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History and Evolution of Punk Rock
December 2, 2019
Controversy arises when debating about punk rock’s origins, but one thing is certain; it emerged from tangible ideals. The genre of punk rock emerged from the rebellious ideals that stemmed from the reaction of both the bloated money and song length that arose from rock & roll and the disdain for the preceding hippie movement. An abhorrence for the hopelessly commercialized rock, punk artists’ goal was to expunge the bloat of the music industry and get back to the core.
Origins of Punk
A decade prior to the punk uprising, garage rock bands of the ‘60s laid the groundwork for punk bands and artists to come in the ‘70s and beyond. Garage rock possessed the heavy guitar strumming that punk rock is known for, but did not quite have the same upbeat pace and rhythm as traditional punk. The mid to late ‘60s appearance of The Stooges and The Sonics raw, crude emergence went on to inspire the archetypes of punk bands such as Ramones and The Cramps.
The legendary New York City club CBGB did not originate with the purpose of being the birthplace of punk in the United States. Started by Hilly Cristol in 1973, CBGB stands for; Country, Bluegrass, and Blues. Notable bands such as Ramones, Blondie, and Talking Heads emerged from this bluegrass club. While Blondie and Talking Heads went on to develop their own styles, Ramones struck the world with a wave of ingenious punk rock.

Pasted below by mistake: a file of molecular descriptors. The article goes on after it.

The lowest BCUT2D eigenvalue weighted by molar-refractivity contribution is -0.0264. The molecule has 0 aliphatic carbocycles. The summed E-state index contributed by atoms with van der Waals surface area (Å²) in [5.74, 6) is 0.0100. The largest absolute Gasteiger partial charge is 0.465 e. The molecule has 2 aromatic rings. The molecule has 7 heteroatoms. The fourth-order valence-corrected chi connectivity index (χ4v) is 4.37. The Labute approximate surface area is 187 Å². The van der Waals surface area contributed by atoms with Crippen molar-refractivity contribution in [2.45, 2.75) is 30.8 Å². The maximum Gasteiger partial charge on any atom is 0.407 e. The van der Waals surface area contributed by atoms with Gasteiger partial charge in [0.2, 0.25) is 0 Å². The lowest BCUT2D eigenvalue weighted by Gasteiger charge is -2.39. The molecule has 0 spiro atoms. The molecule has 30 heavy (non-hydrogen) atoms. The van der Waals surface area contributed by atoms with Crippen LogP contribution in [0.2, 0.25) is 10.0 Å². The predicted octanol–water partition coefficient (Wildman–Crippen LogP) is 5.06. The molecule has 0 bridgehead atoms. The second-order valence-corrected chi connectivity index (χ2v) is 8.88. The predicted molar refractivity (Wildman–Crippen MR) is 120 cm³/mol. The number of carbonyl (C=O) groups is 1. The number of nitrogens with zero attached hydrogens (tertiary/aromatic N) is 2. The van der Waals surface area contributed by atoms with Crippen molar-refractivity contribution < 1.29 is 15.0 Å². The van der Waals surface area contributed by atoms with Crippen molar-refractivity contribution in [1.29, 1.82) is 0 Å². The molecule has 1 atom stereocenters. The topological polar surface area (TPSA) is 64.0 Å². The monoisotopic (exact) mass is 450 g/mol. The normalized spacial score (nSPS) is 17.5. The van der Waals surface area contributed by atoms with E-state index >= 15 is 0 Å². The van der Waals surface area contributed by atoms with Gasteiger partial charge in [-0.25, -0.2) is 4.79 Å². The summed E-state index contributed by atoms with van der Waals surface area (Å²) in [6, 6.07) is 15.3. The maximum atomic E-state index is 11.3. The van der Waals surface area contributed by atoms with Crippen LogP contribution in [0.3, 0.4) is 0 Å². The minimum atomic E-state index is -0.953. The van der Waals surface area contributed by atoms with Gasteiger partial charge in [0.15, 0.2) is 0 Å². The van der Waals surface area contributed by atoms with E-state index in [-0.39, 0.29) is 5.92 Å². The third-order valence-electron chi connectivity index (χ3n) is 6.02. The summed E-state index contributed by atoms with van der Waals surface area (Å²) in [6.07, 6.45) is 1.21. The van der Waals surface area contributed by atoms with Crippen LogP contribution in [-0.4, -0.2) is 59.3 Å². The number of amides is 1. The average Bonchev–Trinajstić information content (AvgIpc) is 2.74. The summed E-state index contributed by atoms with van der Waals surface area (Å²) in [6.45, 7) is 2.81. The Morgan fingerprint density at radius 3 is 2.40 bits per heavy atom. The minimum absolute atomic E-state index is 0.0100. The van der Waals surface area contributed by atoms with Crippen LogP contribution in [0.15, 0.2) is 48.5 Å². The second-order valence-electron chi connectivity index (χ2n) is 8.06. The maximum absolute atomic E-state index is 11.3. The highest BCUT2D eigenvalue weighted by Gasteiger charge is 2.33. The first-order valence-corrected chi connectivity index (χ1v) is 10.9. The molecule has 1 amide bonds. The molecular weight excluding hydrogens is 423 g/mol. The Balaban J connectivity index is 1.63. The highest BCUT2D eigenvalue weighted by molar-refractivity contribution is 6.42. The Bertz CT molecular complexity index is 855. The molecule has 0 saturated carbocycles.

Evidently considered to be the first punk rock band, Ramones made a career out of playing two to three chords quickly in a repetitive downward motion. Ramones paved the way for the punk bands to come, proving that, unlike glorified rockstars, you do not need to be talented or good looking to be in a punk band.
Johnny Ramone tells Rolling Stone about the motives of starting the band: “We actually got together because none of us could get girls, we had nothing to do except climb on roofs and sniff glue. Girls only wanted guys that drove Corvettes.”
Punk ignited at different parts of the world virtually at the same time. Across the pond, illustrious punk band Sex Pistols played their first show at the lesser free trade hall in the UK, which many consider to be the birth of punk in the UK. The fresh punk bands of both Australia and London emerged around 1975, relatively the same time that new punk fans were shooting heroin at CBGB in New York.
All punk bands shared a deep love for heroin, a huge factor in the early punk scene. Their love for heroin made them distinct from the general population. At the time, heroin was not a big drug, the fact that people were shooting heroin in the clubs made them a burnout to society. American singer-songwriter GG Allin, labeled under the punk genre, covered Warren Zevon’s Carmelita, a song about heroin use: “Carmelita hold me tighter / I think I’m sinking down / And I’m all strung out on heroin / On the outskirts of town.”